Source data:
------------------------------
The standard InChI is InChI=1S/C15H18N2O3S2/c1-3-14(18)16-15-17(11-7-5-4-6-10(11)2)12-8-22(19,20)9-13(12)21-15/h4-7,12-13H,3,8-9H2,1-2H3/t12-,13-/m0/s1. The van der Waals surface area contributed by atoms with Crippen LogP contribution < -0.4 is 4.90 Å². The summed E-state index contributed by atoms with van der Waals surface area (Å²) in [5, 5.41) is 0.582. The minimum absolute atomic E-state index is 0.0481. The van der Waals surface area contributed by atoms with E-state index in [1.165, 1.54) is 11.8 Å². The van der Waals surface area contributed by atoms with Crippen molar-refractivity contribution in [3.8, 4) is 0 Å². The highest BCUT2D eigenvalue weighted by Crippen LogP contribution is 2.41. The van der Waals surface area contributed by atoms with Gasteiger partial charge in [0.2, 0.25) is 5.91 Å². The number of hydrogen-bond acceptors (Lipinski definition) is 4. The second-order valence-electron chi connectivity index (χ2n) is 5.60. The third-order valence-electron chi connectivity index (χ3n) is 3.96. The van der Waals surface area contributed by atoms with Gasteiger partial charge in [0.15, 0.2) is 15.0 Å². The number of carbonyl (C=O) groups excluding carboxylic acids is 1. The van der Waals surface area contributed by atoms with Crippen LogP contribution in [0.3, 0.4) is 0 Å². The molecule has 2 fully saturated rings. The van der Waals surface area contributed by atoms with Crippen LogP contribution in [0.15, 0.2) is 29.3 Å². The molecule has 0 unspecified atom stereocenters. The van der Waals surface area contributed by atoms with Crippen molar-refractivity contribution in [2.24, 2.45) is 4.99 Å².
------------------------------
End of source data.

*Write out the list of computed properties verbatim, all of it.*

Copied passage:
The standard InChI is InChI=1S/C15H18N2O3S2/c1-3-14(18)16-15-17(11-7-5-4-6-10(11)2)12-8-22(19,20)9-13(12)21-15/h4-7,12-13H,3,8-9H2,1-2H3/t12-,13-/m0/s1. The van der Waals surface area contributed by atoms with Crippen LogP contribution < -0.4 is 4.90 Å². The summed E-state index contributed by atoms with van der Waals surface area (Å²) in [5, 5.41) is 0.582. The minimum absolute atomic E-state index is 0.0481. The van der Waals surface area contributed by atoms with E-state index in [1.165, 1.54) is 11.8 Å². The van der Waals surface area contributed by atoms with Crippen molar-refractivity contribution in [3.8, 4) is 0 Å². The highest BCUT2D eigenvalue weighted by Crippen LogP contribution is 2.41. The van der Waals surface area contributed by atoms with Gasteiger partial charge in [0.2, 0.25) is 5.91 Å². The number of hydrogen-bond acceptors (Lipinski definition) is 4. The second-order valence-electron chi connectivity index (χ2n) is 5.60. The third-order valence-electron chi connectivity index (χ3n) is 3.96. The van der Waals surface area contributed by atoms with Gasteiger partial charge in [0.15, 0.2) is 15.0 Å². The number of carbonyl (C=O) groups excluding carboxylic acids is 1. The van der Waals surface area contributed by atoms with Crippen LogP contribution in [0.3, 0.4) is 0 Å². The molecule has 2 fully saturated rings. The van der Waals surface area contributed by atoms with Crippen LogP contribution in [0.15, 0.2) is 29.3 Å². The molecule has 0 unspecified atom stereocenters. The van der Waals surface area contributed by atoms with Crippen molar-refractivity contribution in [2.24, 2.45) is 4.99 Å².